Bench top power tool question?

If you own and use bench top power tools such as a table saw, planer or jointer would you say you were satisfied with the results? I have a small shop space and it is just too expensive to add on to my house or build a seperate building to house full size equipment. I have been pondering the purchase of small, more portable tools that I can use and then put away when not in use. I understand that I could not handle large projects with bench top tools, but then I often build only small items such as bedside tables, chairs, and so on anyway. What is your thoughts pro and con on bench top power tools?
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Everybody starts somewhere. Go with the space and resources you have for now. Someday your can get the bigger stuff.
your friend in Christ Gregory :)

jointer
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My tools are benchtop and have built armoirs 2.5'X3.5'X7' as well as kitchen cabinets. Learn the limitations and stay within those parameters. Other hand tools supplement benchtop.
On 11 Nov 2004 18:08:37 GMT, snipped-for-privacy@aol.com (RESPITE95) wrote:

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RESPITE95 wrote:

Go for it! Make sawdust! ;-) I had a Delta bench saw for a couple years before I upgraded to a Grizzly contractor saw. I would still have the Delta if I still had the space.
-- Mark
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On 11 Nov 2004 18:08:37 GMT, snipped-for-privacy@aol.com (RESPITE95) wrote:

Define 'satisfied'. Define 'results'. You can do good work with bench top tools, but you're going to be limited in size and what you can do. Things like bedside tables would be stretching the abilities of most tabletop tools.
Not necessarily a problem. But you have to be keenly aware of the limits. Since I do mostly small stuff, not a problem.
One thing I would strongly suggest: Mount your tabletop contractor's saw on a rollaway stand so you can take it out in the driveway or whatever when you need to cut larger stock. Once you've got things more or less cut to size it's a lot easier to handle them in a small shop.
--RC
That which does not kill us makes us stronger. --Friedrich Nietzsche Never get your philosophy from some guy who ended up in the looney bin. -- Wiz Zumwalt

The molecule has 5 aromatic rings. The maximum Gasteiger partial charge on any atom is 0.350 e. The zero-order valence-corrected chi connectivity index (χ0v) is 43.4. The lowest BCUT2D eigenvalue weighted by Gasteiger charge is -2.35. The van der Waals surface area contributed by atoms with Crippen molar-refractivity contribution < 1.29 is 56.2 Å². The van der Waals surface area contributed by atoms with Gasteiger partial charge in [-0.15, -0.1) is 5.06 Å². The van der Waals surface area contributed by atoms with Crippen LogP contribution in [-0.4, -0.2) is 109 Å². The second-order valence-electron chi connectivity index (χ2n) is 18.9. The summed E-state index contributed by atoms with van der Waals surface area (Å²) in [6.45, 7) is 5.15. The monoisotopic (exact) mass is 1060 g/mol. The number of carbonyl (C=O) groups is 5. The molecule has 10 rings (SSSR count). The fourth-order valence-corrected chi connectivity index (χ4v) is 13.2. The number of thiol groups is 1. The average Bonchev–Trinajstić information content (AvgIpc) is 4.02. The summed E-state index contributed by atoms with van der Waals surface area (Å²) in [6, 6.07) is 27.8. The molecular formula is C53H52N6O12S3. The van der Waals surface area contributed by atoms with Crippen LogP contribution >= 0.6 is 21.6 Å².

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On 11 Nov 2004 18:08:37 GMT, snipped-for-privacy@aol.com (RESPITE95) wrote:

you get what you spend for, and results can be improved some by bigger tools, but the determining factor, IMHO, is always going to be the users knowledge & skill. (that's why I'm here, I have very little of either)
My suggestion for benchtop tools would be to buy the most powerful of each model.. The biggest problem with benchtop tools is usually the table size, and this can be overcome with some fairly inexpensive tables, extensions, jigs, etc. that you build after you get your tools... However, if the tools are under powered, larger work surfaces and fences that you add may encourage you to try things that the tool doesn't have the power t do safely.. The bottom line is to enjoy making sawdust and retain all of your body parts (in their original places and working order)
I went the shopsmith route when I started, because it was all that I had room for, and an in-law had one that he wasn't using.. (until I borrowed it and cleaned and adjusted it, but that's a whole other thread *g*)
the nice thing about benchtop tools is that you can get them one at a time, as money and projects dictate.. a good benchtop table saw can be a whole new world to someone without power tools, and by adding extras as you go along, you can dado, grind, polish, slice and dice with the best of 'em..
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Thanks for all the advice guys! I need to make up my mind and get on with it. GCS
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I have/had a number of them. The delta bench top planers and drill presses are definitly worth having. They'll get you 90% of the way there.
The delta benchtop jointer is marginal. It has a good variable speed motor, but the tables often aren't flat and the tables are way too short. I sold mine. But if you get one, set it permanently to 1/32" and make extension infeed and outfeed tables.
The delta benchtop table saw is complete junk. Spend $350-$400 and get the base model grizzly contractor's saw. You can upgrade the wings from stamped steel to cast iron later. You can also upgrade the fence later.
The delta bench top band saw was junk also, although not as bad as the table saw. I sold this one also. I would spend the extra money and get the G0555 band saw from grizzly.
You could put all of these things on mobile bases and wheel them out of the way when they're not needed.
brian
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I have a Delta 12 1/2 in surface planer that I have used a lot. Built a rolling stand for it, so it can be pushed aside. It is a bit slow, and won't handle a wide hardwood board, but it is fine for most use.
Steve

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